What About A Cure?
“From Mice Into Men” (October 2010) by Regan Hofmann with Tim Horn proposed that the gap between groundbreaking science and a game-changing cure can only be closed with more advocacy, funding and human clinical trials.

Being a rapid progressor, currently having a spate of good health, I love it when people start talking cure. Most diseases have walks for the cure. You almost never hear that word when it comes to AIDS. I just won the courage award in the DC AIDS Walk this year, and I am willing to do anything I can to promote funding a cure! I plan to run a marathon every year, when I can afford it, until there is a cure. My name is Waldon Adams, and I am living with HIV, and I run for AIDS cures!

Waldon Adams
Washington, DC

From the beginning of the community response to the HIV epidemic, people living with HIV and their supporters have been demanding research to find a cure. Unfortunately once successful treatments were developed, which also generated huge profits for the companies that are marketing these drugs, the research emphasis shifted away from finding a cure for HIV to finding the next best copy of an HIV drug to control the virus’s replication. While all people with HIV are glad that new effective treatments to control the virus are in the research pipeline, we all know that the only sustainable response to the HIV epidemic will be an outright cure for HIV and not another expensive drug to keep replication at bay. With the advances made in recent years to increase our knowledge of how HIV infects the cell and how the virus makes people ill, and with the successful eradication of HIV from the Berlin Patient who obtained a bone marrow transplant, it is clear that the time to heighten the search for a cure is now! Thank you for reminding the public of the ever-growing urgent needs to find a total cure for HIV! No one who has ever lost a loved one to HIV should rest until we have a cure! No more needless HIV deaths!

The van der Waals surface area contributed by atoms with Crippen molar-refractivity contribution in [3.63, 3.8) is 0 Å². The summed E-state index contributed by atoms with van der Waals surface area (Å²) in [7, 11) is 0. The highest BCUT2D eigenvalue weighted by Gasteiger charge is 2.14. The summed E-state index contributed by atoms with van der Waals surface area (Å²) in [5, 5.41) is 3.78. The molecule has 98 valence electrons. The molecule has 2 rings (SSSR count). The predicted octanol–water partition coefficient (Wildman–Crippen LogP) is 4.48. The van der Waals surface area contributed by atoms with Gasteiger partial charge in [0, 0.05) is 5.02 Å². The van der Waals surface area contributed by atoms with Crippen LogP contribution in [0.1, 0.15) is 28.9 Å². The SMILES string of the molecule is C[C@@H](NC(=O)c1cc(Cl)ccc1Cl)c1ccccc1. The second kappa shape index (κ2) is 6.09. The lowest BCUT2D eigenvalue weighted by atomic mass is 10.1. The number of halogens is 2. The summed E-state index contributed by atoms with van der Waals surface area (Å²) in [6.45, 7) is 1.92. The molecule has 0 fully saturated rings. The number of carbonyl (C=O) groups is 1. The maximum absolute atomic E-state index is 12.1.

Eric Sawyer
New York City

Finding The Cure
In “The Doctor Is In” (October 2010), POZ editor-in-chief Regan Hofmann speaks with Anthony Fauci, MD, the director of the National Institute of Allergy and Infectious Diseases, which is part of the National Institutes of Health, about finding a cure for AIDS.

[The U.S. government spends] $4.9 billion each day in Afghanistan. I want to think there will be a cure, but the money isn’t behind it. I did a check on what it would cost me to pay for my antiretroviral meds if I didn’t have insurance—$4,200 a month. The pharmacies aren’t going to give that up. The old way of thinking was to save the antiretrovirals [until you needed them]. Now it’s back to treat ASAP.

Mark Edwards
Los Angeles

Treatment Failure
“At the End of Your Rope?” (October 2010) discussed how the current success of antiretroviral treatments has halted the development of new treatment options for long-term survivors with drug-resistant HIV.

Thanks for the article. I have been positive for almost 30 years and have shown a viral load about half of the time. My [CD4s] are finally up to the upper 400s, but I suspect I’m on the latest drugs now, resistant to others.

Phippsburg, Maine